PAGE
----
The blog was co-authored by:
Christopher A. Hart, Chairman, NTSB
Michael P. Botticelli, Director, Office of National Drug Control Policy
Mark Rosekind, Administrator, NHTSA
Americans are well aware of the terrible consequences of drunk driving and are increasingly learning about the dangers of drugged driving. More than 10,000 people are killed in alcohol-impaired-driving crashes every year. Driving under the influence of drugs, an increasingly common occurrence, is also dangerous – and preventable. Every American can play a role in reducing the frequency of these incidents. This is why President Obama observed the month of December as National Impaired Driving Prevention Month:
“During National Impaired Driving Prevention Month, let us pledge to always drive sober and alert and to avoid distractions behind the wheel. Together, we can help ensure all our people are able to enjoy the holiday spirit and make memories with those they care about while safeguarding the well-being of everyone on the road.” – President Obama
In 2013-2014, the National Roadside Survey conducted by the National Highway Traffic Safety Administration found that more than 22 percent of drivers tested positive for illegal, prescription, or over-the-counter drugs. To tackle this increasing problem, the Administration is working tirelessly with Federal, state, and local partners. At the Federal level, the 2015 National Drug Control Strategy, released by ONDCP, aims to reduce drugged driving by raising public awareness, working with states to enact legal reforms to address drugged driving, improving drug tests and data collection on our Nation’s roads, and increasing law enforcement’s ability to identify these drivers.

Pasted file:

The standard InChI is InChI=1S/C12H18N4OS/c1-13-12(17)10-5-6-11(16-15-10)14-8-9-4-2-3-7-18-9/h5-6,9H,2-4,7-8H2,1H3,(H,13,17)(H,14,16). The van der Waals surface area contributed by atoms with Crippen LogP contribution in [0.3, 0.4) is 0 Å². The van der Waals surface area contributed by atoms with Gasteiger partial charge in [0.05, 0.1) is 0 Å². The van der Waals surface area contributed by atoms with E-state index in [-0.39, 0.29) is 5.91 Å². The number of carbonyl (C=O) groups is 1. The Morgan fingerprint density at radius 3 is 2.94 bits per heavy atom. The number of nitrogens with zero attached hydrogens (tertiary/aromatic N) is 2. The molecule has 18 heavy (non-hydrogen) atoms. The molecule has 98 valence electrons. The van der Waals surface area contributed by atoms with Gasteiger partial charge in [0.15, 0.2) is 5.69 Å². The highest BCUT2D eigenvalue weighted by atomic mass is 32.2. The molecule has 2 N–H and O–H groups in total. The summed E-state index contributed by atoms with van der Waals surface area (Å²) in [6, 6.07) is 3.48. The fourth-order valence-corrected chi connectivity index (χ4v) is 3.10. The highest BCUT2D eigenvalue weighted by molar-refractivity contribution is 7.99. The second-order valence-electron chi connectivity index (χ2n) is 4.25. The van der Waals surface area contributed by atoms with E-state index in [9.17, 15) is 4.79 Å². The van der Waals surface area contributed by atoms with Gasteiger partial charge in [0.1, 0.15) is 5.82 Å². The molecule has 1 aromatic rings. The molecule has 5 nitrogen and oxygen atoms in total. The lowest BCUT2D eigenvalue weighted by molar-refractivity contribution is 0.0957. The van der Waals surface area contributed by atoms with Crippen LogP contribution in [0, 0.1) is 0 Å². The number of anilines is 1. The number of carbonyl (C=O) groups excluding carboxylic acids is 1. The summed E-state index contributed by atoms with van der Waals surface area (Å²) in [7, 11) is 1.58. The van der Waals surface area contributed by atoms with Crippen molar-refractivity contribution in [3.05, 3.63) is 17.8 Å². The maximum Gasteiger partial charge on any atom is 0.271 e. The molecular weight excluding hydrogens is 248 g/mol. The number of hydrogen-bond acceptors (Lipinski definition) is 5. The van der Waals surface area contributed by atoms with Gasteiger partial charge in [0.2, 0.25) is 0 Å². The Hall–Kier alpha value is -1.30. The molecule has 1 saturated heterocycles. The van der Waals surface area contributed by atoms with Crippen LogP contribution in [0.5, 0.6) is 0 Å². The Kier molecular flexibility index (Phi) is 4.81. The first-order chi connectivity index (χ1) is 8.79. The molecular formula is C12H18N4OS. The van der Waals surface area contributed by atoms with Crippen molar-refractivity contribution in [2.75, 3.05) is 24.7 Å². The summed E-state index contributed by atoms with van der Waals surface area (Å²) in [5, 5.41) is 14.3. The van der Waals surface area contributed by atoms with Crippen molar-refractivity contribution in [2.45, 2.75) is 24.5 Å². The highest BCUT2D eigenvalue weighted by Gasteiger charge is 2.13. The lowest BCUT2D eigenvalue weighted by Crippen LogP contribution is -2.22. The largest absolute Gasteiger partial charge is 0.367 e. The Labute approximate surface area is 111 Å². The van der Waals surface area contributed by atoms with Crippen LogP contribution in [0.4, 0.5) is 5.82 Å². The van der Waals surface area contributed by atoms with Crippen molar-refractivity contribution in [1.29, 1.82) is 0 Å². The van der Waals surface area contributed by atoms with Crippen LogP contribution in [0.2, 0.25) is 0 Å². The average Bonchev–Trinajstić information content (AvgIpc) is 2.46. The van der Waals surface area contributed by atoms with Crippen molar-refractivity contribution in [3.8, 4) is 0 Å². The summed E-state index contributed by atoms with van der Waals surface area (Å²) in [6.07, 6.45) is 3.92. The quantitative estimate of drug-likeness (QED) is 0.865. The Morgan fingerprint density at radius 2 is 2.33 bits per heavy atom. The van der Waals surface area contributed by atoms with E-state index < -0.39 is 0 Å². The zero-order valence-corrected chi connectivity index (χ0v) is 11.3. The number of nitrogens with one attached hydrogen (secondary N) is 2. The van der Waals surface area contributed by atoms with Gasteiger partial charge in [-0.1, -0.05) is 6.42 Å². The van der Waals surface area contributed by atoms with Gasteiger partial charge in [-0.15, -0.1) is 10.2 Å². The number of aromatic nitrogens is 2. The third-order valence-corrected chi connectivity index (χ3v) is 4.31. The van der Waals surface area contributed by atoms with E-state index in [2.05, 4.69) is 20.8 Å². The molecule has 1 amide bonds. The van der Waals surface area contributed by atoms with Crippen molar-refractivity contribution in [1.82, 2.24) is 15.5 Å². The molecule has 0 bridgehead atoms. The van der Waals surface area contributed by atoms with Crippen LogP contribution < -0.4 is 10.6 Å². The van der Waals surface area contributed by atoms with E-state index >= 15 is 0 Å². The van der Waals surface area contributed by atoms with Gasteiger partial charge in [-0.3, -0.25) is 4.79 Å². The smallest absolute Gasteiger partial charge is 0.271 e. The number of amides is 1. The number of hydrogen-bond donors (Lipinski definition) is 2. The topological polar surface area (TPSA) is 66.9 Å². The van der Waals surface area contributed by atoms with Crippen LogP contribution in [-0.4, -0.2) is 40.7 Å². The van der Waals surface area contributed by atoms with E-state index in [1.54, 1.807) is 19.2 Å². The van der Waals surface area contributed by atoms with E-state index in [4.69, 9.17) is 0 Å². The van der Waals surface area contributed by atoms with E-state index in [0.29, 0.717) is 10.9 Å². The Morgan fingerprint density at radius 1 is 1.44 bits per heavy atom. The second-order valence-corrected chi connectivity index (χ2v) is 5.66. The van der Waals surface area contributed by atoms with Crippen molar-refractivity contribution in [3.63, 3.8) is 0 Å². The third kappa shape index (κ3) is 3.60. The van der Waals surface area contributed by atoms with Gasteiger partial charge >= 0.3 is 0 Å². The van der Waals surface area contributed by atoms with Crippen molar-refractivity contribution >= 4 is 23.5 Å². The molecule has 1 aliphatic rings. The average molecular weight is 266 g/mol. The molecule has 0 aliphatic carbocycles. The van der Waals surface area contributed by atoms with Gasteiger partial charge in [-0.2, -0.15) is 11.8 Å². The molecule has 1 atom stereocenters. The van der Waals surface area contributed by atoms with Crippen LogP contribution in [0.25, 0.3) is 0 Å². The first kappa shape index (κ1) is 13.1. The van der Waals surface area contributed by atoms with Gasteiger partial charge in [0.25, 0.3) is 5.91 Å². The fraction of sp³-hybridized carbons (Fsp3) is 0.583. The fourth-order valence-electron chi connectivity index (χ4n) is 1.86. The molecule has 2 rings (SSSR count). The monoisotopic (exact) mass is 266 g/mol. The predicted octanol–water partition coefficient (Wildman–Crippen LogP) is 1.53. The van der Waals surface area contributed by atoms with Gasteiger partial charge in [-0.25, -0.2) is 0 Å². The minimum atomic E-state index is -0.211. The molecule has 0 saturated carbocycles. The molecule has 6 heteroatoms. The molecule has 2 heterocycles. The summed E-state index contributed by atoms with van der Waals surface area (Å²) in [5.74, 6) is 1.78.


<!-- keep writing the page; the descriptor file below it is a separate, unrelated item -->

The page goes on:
In a 2013 report, the National Transportation Safety Board (NTSB) concluded that drivers are at increased risk of a fatal crash even before their blood alcohol concentration (BAC) level reaches the legal limit. By the time a driver’s BAC reaches 0.08 percent, his or her fatal crash risk has more than doubled. The NTSB 2015 Most Wanted Transportation Safety Improvements calls for several countermeasures to eliminate substance-impaired driving, including stronger laws, high-visibility enforcement, increased use of ignition interlocks, and targeted measures for repeat offenders. The NTSB also suggests consulting with your doctor to understand possible impairing effects of medications.
During National Impaired Driving Prevention Month, we recommitted to preventing accidents due to drugged and drunk driving by acting responsibly and promoting responsible behavior in those around us.
Learn more about what you can do to encourage safe driving: https://www.whitehouse.gov/ondcp/drugged-driving
Michael P. Botticelli is the Director of National Drug Control Policy. Christopher A. Hart is the Chairman of the National Transportation Safety Board, and Mark R. Rosekind is the Administrator of the National Highway Traffic Safety Administration.